"I've an idea the fair unknown can take care of herself. I don't see her picked up and dropped. Probably it would be the deuce and all to meet her. I think my plan is best. You can rouse any woman's curiosity, and no one has more than Mrs. Oglethorpe. That would be the wedge. You'd meet her and then you could give her a dinner and invite me."
"All right. I'll try it. Something must happen soon. My arteries won't stand the strain."
"Madam is not at home, ma'am."
"Is she not? Then I'll wait for her."
Mrs. Oglethorpe swept by the butler and he had the sensation of chaff scattering before a strong wind. In truth Mrs. Oglethorpe was an impressive figure and quite two inches taller than himself. He could only stare at her in helpless awe, the more so as he had recognized her at once. Leadership might be extinct, but Mrs. Oglethorpe was still a power in New York Society, with her terrible outspokenness, her uncompromising standards, her sardonic humor, her great wealth, and her eagle eye for subterfuge. How could a mere servant hope to oppose that formidable will when his betters trembled at her nod?
Mrs. Oglethorpe had made her usual careful toilet. Her full long dress of heavy-pile black velvet, almost covered with a sable cape, swept the floor; changing skirts meant nothing to her. Like all women of the old régime in New York, she wore her hair dressed very high and it was surmounted by a small black hat covered with feathers, ruthlessly exposing her large square face with its small snapping black eyes and prominent nose. A high-boned collar of net supported what was left of her throat. She wore no jewels, as she clung to the rigorous law of her youth which had tabued the vulgar display of anything but pearls in the daytime. As she was too old and yellow for pearls she compromised on jet earrings and necklace. She carried a cane.
Mr. Dinwiddie to his surprise had found no difficulty in persuading her to investigate the mysteries of the Ogden mansion, for she had leapt at once to the conclusion that the friend of her youth was in some way menaced by this presumptuous stranger of the fantastic resemblance. There had been a time when, while indignantly repudiating the stories so prevalent for many years after Mary Ogden's marriage to Count Zattiany, she had secretly believed and condoned them; not only because she had loved her devotedly and known something of her heavy disillusionment, but because the wild secret life the exalted Countess Zattiany was believed to be leading fed her own suppressed longings for romance and adventure. With the passage of years, which had taken their toll of Mary's beauty and fascination, and brought complete disillusionment to herself, she had almost forgotten that old phase; moreover, it was many years since she had visited Europe and correspondence between the two friends, once so intimate, had almost ceased before the war. During that long interval she had heard nothing of her except that she was running a hospital in Buda Pesth, but shortly after the close of the war she had been distressed to learn from a member of one of the various commissions to Vienna that Countess Zattiany was ill in a sanitarium. She had written at once, but received no reply. Now she feared that some adventuress had taken advantage of a superficial resemblance—she dismissed Mr. Dinwiddie's protestations of the exactness of that resemblance as the maunderings of a weakened memory playing about among the ghosts of its youth—to scheme for the Ogden fortune. When told that Judge Trent was evidently shielding the woman her suspicions were redoubled. She had consistently hated Judge Trent for fifty years.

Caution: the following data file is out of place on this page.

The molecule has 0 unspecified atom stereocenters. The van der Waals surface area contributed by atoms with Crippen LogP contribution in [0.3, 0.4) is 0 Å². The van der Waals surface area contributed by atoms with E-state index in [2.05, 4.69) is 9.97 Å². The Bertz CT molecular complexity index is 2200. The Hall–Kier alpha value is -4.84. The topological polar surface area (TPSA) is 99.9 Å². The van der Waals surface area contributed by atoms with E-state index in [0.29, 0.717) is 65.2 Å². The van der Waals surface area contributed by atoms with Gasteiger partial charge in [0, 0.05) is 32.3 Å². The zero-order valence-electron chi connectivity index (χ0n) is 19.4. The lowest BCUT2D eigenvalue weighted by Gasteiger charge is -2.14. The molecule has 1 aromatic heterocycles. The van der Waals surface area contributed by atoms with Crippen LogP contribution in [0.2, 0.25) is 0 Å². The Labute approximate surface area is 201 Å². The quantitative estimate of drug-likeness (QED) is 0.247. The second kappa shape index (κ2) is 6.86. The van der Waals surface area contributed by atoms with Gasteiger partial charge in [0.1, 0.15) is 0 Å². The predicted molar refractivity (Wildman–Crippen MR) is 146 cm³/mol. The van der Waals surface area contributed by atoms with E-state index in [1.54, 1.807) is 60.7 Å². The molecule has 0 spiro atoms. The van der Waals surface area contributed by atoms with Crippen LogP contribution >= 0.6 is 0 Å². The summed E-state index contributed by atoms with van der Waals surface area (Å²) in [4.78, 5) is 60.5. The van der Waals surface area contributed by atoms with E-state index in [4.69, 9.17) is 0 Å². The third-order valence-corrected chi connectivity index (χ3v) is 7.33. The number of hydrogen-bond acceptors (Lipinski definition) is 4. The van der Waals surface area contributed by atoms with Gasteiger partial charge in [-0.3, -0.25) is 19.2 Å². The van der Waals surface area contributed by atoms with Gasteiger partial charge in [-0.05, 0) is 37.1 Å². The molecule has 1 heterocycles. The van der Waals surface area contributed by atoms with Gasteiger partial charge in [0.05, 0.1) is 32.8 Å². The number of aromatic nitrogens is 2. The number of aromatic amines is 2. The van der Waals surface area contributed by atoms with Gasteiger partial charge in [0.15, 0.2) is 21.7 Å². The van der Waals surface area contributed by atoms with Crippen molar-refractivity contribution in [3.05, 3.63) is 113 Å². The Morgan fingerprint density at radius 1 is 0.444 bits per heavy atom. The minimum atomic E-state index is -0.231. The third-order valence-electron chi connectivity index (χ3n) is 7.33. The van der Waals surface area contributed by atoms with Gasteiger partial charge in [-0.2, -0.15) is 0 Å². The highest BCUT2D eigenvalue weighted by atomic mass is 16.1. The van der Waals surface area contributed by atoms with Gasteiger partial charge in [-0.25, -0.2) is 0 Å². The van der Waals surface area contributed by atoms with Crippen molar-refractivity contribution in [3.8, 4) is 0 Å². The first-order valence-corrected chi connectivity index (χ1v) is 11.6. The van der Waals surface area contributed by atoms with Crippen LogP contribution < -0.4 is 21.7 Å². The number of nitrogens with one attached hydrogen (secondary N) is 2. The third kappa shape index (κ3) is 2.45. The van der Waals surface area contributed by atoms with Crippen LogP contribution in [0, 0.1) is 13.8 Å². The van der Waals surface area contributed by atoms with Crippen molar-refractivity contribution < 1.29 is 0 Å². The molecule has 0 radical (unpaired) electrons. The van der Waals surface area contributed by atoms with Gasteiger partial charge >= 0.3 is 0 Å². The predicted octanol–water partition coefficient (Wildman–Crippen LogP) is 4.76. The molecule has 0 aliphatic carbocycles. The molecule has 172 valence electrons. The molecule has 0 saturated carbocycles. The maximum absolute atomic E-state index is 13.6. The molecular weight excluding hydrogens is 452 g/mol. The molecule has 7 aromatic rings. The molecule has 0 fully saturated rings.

If, on the other hand, the creature were really Mary's daughter—and could prove it—well, she would make up her mind what course to take when she met her.
"I'll wait in the library," she announced, and moved majestically down the hall. Then at a sound she paused and glanced toward the stair which rose on the left, opposite the library. A woman was descending, a woman only an inch or two shorter than herself and no less stately, with ashen blonde hair coiled low on her graceful neck and wearing a loose gown of pale green crepe with a silver girdle.
"My God!" exclaimed Mrs. Oglethorpe in a loud imperious voice, as if commanding the Almighty to leap from his throne and fly to her assistance. Then she leaned heavily on her cane.